What is Machine Learning?

Machine learning is a branch of artificial intelligence (AI) and deals with how to make computers learn (model of relationships, reasoning and analogies) from experience so that computers can act in a smarter way without being explicitly programmed. Machine learning is an interdisciplinary field which borrows techniques and methods from computer science, statistics and engineering.

People often confuse machine learning with AI and data mining. Therefore, it is important to understand the difference between AI, machine learning and data mining. AI is a broader concept which deals with building of intelligent agents. Such agents are assumed to act like humans, e.g. self-driving car, robot chef, personal assistant etc. AI applications are often enabled by machine learning models trained on historical data about a problem. In data mining, we often work with techniques inspired from machine learning and statistics. These techniques help analysts to figure out preliminary insights and know what a massively complex dataset is about. However, data mining does not deal with uncovering of underlying trends and patterns, and building of models on top of those patterns. This is where machine learning kicks in.

Machine learning typically deals with three kinds of learnings:

1. Supervised Learning

In supervised learning, we learn a model (mapping function) based on a set of training examples where we already know actual answers for those examples. For example, imagine a real estate business which has 25-years historical data of house sale price. That means for each training example, we know know input attributes (area, number of bedrooms, number of washrooms etc.) and output (price at which it was sold). Therefore, this problem qualifies for supervised learning in order to learn a house prediction model.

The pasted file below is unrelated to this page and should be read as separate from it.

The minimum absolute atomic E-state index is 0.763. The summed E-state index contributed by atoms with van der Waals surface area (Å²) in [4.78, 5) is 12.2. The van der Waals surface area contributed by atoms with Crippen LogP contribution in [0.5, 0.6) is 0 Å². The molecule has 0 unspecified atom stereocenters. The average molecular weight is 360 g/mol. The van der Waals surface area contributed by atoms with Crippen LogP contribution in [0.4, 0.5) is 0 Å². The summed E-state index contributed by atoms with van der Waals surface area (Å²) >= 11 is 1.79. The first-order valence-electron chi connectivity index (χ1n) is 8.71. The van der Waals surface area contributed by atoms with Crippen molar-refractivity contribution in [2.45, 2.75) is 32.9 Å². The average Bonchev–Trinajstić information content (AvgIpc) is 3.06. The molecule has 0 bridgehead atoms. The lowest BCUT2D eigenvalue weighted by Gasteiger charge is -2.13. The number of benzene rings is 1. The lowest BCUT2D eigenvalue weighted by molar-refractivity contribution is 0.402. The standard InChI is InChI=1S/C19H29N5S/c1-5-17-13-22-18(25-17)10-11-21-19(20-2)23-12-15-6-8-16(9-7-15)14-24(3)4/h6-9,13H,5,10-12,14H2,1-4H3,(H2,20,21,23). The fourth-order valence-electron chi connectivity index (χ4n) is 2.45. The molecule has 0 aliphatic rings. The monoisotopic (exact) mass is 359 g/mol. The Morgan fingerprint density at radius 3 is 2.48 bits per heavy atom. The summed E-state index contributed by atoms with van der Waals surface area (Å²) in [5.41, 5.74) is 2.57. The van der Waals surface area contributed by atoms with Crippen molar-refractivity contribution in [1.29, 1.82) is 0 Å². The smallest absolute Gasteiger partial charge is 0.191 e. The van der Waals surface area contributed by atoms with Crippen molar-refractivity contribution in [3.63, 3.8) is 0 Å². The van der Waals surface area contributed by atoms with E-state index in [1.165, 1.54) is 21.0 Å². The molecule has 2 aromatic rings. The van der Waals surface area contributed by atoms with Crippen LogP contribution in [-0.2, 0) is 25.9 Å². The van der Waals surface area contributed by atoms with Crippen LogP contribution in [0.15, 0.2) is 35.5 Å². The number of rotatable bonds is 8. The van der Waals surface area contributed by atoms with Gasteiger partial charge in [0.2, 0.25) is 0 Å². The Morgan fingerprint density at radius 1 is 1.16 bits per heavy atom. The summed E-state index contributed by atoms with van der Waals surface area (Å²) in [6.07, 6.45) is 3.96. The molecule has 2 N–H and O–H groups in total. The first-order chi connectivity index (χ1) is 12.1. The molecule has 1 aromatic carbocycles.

2. Unsupervised Learning

We often use unsupervised learning when we do not have actual answers (output attribute) in training data. Imagine customer dataset of an online store, where we do not have any output attribute but we still may be interested to learn structure of customer data i.e. new customers, loyal customers, high spending customers etc.

3. Reinforcement Learning (RL)

Reinforcement learning is also know as goal oriented interactive learning. There is no right or wrong answer but a reward for every action. That reward helps learner to discover appropriate actions or behaviour. An intuitive RL example would be training of your pet; when pet listens to your actions you would give him/her a candy. At the same time, if pet messes with your living room or kitchen, you would hold back candy (reward). This would allow pet to learn good behaviour.

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